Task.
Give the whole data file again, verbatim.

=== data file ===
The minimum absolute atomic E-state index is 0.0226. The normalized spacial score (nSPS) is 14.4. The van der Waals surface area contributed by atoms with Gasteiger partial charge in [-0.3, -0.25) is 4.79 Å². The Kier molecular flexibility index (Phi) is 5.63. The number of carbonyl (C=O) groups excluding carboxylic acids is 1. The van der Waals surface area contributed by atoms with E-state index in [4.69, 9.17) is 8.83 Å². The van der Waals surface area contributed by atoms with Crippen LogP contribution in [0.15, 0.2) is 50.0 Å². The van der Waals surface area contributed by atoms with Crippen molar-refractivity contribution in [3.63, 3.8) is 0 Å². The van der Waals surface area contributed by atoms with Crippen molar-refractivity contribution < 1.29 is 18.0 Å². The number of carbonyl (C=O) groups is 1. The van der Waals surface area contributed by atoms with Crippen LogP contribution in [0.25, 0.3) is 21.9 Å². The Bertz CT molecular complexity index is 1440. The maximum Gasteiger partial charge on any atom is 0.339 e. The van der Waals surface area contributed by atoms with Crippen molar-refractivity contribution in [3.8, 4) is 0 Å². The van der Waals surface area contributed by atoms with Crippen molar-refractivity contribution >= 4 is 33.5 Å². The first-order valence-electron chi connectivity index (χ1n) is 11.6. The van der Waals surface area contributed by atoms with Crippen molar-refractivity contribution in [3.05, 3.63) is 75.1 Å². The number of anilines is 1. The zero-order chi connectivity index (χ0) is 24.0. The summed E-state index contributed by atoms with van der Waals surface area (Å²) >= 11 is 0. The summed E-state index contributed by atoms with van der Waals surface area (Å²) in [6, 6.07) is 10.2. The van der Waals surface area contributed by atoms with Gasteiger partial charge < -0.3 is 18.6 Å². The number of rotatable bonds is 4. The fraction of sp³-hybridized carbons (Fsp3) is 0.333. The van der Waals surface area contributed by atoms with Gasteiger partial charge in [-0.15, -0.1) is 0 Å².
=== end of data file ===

The minimum absolute atomic E-state index is 0.0226. The normalized spacial score (nSPS) is 14.4. The van der Waals surface area contributed by atoms with Gasteiger partial charge in [-0.3, -0.25) is 4.79 Å². The Kier molecular flexibility index (Phi) is 5.63. The number of carbonyl (C=O) groups excluding carboxylic acids is 1. The van der Waals surface area contributed by atoms with E-state index in [4.69, 9.17) is 8.83 Å². The van der Waals surface area contributed by atoms with Crippen LogP contribution in [0.15, 0.2) is 50.0 Å². The van der Waals surface area contributed by atoms with Crippen molar-refractivity contribution in [3.63, 3.8) is 0 Å². The van der Waals surface area contributed by atoms with Crippen molar-refractivity contribution < 1.29 is 18.0 Å². The number of carbonyl (C=O) groups is 1. The van der Waals surface area contributed by atoms with Crippen LogP contribution in [0.25, 0.3) is 21.9 Å². The Bertz CT molecular complexity index is 1440. The maximum Gasteiger partial charge on any atom is 0.339 e. The van der Waals surface area contributed by atoms with Crippen molar-refractivity contribution in [3.8, 4) is 0 Å². The van der Waals surface area contributed by atoms with Crippen molar-refractivity contribution >= 4 is 33.5 Å². The first-order valence-electron chi connectivity index (χ1n) is 11.6. The van der Waals surface area contributed by atoms with Crippen molar-refractivity contribution in [3.05, 3.63) is 75.1 Å². The number of anilines is 1. The zero-order chi connectivity index (χ0) is 24.0. The summed E-state index contributed by atoms with van der Waals surface area (Å²) >= 11 is 0. The summed E-state index contributed by atoms with van der Waals surface area (Å²) in [6, 6.07) is 10.2. The van der Waals surface area contributed by atoms with Gasteiger partial charge < -0.3 is 18.6 Å². The number of rotatable bonds is 4. The fraction of sp³-hybridized carbons (Fsp3) is 0.333. The van der Waals surface area contributed by atoms with Gasteiger partial charge in [-0.15, -0.1) is 0 Å².